/ 1 August 2013

Zim elections: Ignorance is not bliss

Zimbabwean citizens queue to vote in the national elections.
Zimbabwean citizens queue to vote in the national elections.

One of the things that really, really scares governments  – all governments, from America to Zimbabwe – is when their citizens have untrammelled access to information. It appears to be a central tenet of politicians that the less people know, the happier they will be, and the more you can lie to them. This is why the Mail & Guardian is running a map showing crowd-sourced election numbers from Zimbabwe. We believe that the more information people have, the better citizens they are, and the more civil society benefits.

We’ve put up several disclaimers on our Zimbabwe Elections voting trends map site (which might be down when you click because we're having trouble getting the data out of Zimbabwe).

The main one reads: "These results are preliminary (not official), and they are based on returns posted by the Zimbabwe Electoral Commission at the polling stations, wards, provincial and national counting centre. Preliminary results are not meant to announce or declare that any particular candidate or political party is the winner."

We’ve also put up, in an unusually big font: “DISCLAIMER: This map does not reflect voting results but trends of how votes are being cast and offers insight into what will clearly be a closely contested election.” Note that these are preliminary results posted by the Zimbabwe Electoral Commission, as they are legally obliged to do. They merely show a trend, a trend that will be open to interpretation.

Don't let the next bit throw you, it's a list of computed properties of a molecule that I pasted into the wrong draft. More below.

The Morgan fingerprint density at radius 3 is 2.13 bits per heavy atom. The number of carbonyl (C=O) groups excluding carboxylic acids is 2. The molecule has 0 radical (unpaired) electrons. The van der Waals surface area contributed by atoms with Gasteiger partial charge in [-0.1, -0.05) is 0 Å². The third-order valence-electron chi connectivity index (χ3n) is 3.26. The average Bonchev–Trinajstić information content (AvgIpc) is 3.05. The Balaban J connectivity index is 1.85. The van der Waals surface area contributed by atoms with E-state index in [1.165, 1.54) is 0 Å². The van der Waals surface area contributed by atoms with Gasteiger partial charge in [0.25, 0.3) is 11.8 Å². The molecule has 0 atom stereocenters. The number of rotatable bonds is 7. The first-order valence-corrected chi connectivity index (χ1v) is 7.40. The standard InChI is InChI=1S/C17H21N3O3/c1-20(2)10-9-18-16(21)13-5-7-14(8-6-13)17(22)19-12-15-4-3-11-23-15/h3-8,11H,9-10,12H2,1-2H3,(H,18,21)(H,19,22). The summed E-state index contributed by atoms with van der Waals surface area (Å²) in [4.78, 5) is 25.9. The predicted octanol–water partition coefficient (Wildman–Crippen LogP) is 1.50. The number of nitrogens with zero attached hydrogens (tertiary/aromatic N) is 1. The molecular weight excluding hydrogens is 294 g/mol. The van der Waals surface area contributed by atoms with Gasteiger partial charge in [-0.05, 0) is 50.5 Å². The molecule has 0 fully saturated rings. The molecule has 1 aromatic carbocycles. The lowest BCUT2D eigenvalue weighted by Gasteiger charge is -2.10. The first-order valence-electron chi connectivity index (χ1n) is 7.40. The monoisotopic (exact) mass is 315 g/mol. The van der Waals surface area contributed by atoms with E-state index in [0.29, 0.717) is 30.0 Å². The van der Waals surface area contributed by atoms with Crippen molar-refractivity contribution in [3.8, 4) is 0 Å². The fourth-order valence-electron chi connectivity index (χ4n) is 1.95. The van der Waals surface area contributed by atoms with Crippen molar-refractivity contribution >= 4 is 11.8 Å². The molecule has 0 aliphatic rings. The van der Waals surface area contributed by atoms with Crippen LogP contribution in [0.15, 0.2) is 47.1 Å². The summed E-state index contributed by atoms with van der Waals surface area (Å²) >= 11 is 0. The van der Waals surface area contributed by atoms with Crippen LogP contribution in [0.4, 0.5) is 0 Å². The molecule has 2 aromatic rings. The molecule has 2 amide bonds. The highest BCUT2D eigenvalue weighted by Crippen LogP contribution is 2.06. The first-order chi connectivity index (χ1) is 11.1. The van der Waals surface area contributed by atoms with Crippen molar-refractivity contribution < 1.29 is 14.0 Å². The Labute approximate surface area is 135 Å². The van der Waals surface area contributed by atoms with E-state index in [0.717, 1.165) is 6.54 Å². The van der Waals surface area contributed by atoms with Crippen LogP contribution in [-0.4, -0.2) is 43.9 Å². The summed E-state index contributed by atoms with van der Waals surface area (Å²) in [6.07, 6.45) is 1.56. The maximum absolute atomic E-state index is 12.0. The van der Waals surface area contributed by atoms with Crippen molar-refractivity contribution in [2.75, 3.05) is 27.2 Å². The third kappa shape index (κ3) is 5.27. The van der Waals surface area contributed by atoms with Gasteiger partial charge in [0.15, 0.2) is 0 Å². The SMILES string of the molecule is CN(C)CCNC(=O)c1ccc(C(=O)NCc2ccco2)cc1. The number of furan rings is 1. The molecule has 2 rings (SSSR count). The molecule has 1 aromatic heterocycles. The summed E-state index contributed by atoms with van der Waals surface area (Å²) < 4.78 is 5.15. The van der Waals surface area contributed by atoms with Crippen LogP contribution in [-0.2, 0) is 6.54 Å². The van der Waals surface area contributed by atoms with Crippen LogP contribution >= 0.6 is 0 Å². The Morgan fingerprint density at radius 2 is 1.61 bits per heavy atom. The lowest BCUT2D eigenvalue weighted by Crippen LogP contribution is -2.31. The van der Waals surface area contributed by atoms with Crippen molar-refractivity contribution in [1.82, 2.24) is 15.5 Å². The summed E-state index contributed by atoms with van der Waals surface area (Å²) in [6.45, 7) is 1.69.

And of course, the interpretation bit is what governments hate. Citizens aren’t supposed to think, they’re supposed to listen. It’s incredibly old-fashioned, and the fact that the Zimbabwean government banned bulk SMSes over the elections, and attempted to restrict social media, is indicative of their archaic mindset. We happen to believe that people are capable of analysis and interpretation, and can tell the difference between unofficial preliminary trends and final, legally approved results.

The Zimbabwean government’s response to our voting trends map has been to publish a story in the Herald claiming that “Western think tanks and financiers are behind MDC-T’s plans to violate the Electoral Act by announcing contrived results ahead of the Zimbabwe Electoral Commission with a view to drive supporters into the streets for premature celebrations to set the stage for running battles when the ZEC announces contrary results. This – sources close to developments say – is designed to set the stage for Egypt-style uprisings."

It’s patent nonsense, of course. And you have to wonder why it’s already assumed that the Zimbabwe Electoral Commission’s final results will be different to the preliminary results they’re posting in the various districts. You also have to wonder why, if, as the BBC is reporting, “a senior source in Mugabe's Zanu-PF party … said 'We've taken this election. We've buried the MDC. We never had any doubt that we were going to win'," they assume that the premature celebrations won’t be Zanu-PF celebrations.

The truth is, the current ruling party of Zimbabwe wants to keep its citizens as ignorant as possible. The other awkward truth is that, if the Movement for Democratic Change were to win the elections, there is no guarantee that its attitude towards the liberating power of the internet would be entirely different. To all governments, power residing in the hands of the people is an uncomfortable situation.